Home » Plants » Morus rubra

Red Mulberry (Morus rubra L.)

Page contents
Red Mulberry


A tree native to eastern North America, threatened by hybridization with the introduced white mulberry.

Range - Expand

Native or Not Present
Native or Introduced
Native or Expanded

This tentative map is based on our own research. It may have limited data on Canada and/or Mexico, and there is some subjectivity in our assignment of plants as introduced vs. expanded. Read more in this blog post.

Similar Plants

thumbnail of White Mulberry
White Mulberry (Morus alba)
View - Compare


Found primarily in floodplains and sheltered coves, and other moist sites, but found on a wide variety of sites. Found in many different soil types, including clay, sand, and loams, and found in both nutrient-rich and nutrient-poor soils, well-developed and poorly-developed soils, and soils with leached surface layers. Growth is best on well-drained but moist sites, but occurs occasionally on drier upland sites, and also tolerant of flooding. Mature trees can usually survive flooding by up to a foot of water for as long as one growing season but will die if flooded for two growing seasons.

Typically found in mid-to-late successional forests, but usually not an early colonizer of disturbed sites. Often appears first in forests when they reach about 80-90 years of age. Typically establishes by colonizing gaps in these forests as trees die, and persists indefinitely as the forest develops.

Usually occurs only as scattered individuals, never in pure stands or as a dominant species.

Highly susceptible to fire and usually found in habitats that do not burn.

Life Cycle

Trees usually begin producing fruit around 10 years of age, but may occassionally produce small volumes of fruit as early as 4 years of age. Seed production usually peaks between 30 and 85 years of age and continues until about 125 years. Good crops are produced every 2-3 years.

Fruits fall to the ground when fully ripe, but birds frequently consume the fruit when not fully ripe. This leads the fruit to be consumed and distributed both by birds and by small ground-dwelling animals.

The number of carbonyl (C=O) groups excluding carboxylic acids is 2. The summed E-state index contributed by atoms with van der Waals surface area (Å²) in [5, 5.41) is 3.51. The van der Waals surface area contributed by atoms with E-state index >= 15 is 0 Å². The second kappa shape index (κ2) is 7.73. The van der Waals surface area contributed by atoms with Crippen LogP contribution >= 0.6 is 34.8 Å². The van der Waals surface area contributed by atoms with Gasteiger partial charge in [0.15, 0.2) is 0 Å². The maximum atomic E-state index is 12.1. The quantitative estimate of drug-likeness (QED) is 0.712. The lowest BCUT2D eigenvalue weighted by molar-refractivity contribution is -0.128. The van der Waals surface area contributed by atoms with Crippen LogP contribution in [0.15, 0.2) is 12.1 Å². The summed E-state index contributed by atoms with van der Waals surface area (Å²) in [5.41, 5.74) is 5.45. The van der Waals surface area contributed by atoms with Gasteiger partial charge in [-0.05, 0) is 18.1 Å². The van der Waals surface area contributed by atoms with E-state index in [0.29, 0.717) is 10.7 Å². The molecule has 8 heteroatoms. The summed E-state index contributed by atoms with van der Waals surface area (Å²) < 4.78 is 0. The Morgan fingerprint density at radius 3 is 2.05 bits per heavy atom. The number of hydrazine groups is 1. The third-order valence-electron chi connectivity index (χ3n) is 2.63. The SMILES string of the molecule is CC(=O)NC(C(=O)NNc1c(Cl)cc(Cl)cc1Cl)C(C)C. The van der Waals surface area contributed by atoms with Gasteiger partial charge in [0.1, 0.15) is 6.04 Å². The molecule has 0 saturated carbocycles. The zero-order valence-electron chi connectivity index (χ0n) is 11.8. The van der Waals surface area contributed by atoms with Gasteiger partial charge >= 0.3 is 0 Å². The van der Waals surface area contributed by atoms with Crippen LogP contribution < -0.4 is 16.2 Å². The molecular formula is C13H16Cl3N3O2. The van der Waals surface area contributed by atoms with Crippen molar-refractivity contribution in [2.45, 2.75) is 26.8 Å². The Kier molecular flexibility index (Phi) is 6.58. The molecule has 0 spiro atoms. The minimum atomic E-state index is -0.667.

Plants will resprout if top-killed, and can also reproduce vegetatively by layering.


The fruits are eaten fresh as well as being used in jam, jelly, and pies, although not usually commercially nowadays.

The wood, especially the heartwood, is very durable, resistant both to insect damage and to the elements, and it also has good workability. It is sometimes used for fenceposts where it is locally common, and also used for furniture and turned objects. However, due to this species' small size and scattered distribution, the wood is not usually harvested commercially, and is in low availability and tends to be high in price.

The introduced white mulberry (Morus alba), which is widely considered invasive, has established all across North America, and is much more common than red mulberry, especially in disturbed habitats and especially in the north part of this species range. It also ranges farther north and west. These two species form fertile hybrids readily, and thus form extensive integrades, and there is likely extensive gene flow between the two species where they interact. Many sources describe this hybridization process as "threatening" the red mulberry species, although it is not clear whether hybridization is causing any sort of decline or rather the decline has been driven primarily by habitat destruction, as red mulberry is late to move back into disturbed forests, whereas white mulberry thrives in disturbed habitats.

There are also other mulberry species found in North America, including the texas mulberry (Morus microphylla) which overlaps with red mulberry in a small region of Texas, and the introduced black mulberry (Morus nigra) which is established in two parts of the red mulberry's range, in Louisiana and also in the area where Ohio, Kentucky, and West Virginia meet, as well as non-overlapping populations in the west.

In North America the next most closely related plant is the osage-orange (Maclura pomifera).

Mulberry | The Wood Database (About This Site)

Red Mulberry | Fire Effects Information System (FEIS) (About This Site)

Morus rubra (Red Mulberry) | Illinois Wildflowers (About This Site)

Morus rubra (Red Mulberry) | USDA PLANTS Database (About This Site)

Morus rubra | Go Botany (About This Site)

Morus rubra (Red Mulberry) | Missouri Botanical Garden Plant Finder (About This Site)

Red Mulberry | Virginia Tech Dendrology Factsheets (About This Site)

Red Mulberry | Silvics of North America (About This Site)

Morus rubra | Biota of North America Project (BONAP) (About This Site)

Photo gallery

Photo © Claire Secrist, Public Domain.
Photo © kent, Public Domain.
Photo © askalotl, Public Domain.
Photo © John P. Friel, CC BY 4.0.
Photo © Nate Martineau, CC BY 4.0.
Photo © Abbie King, CC BY 4.0.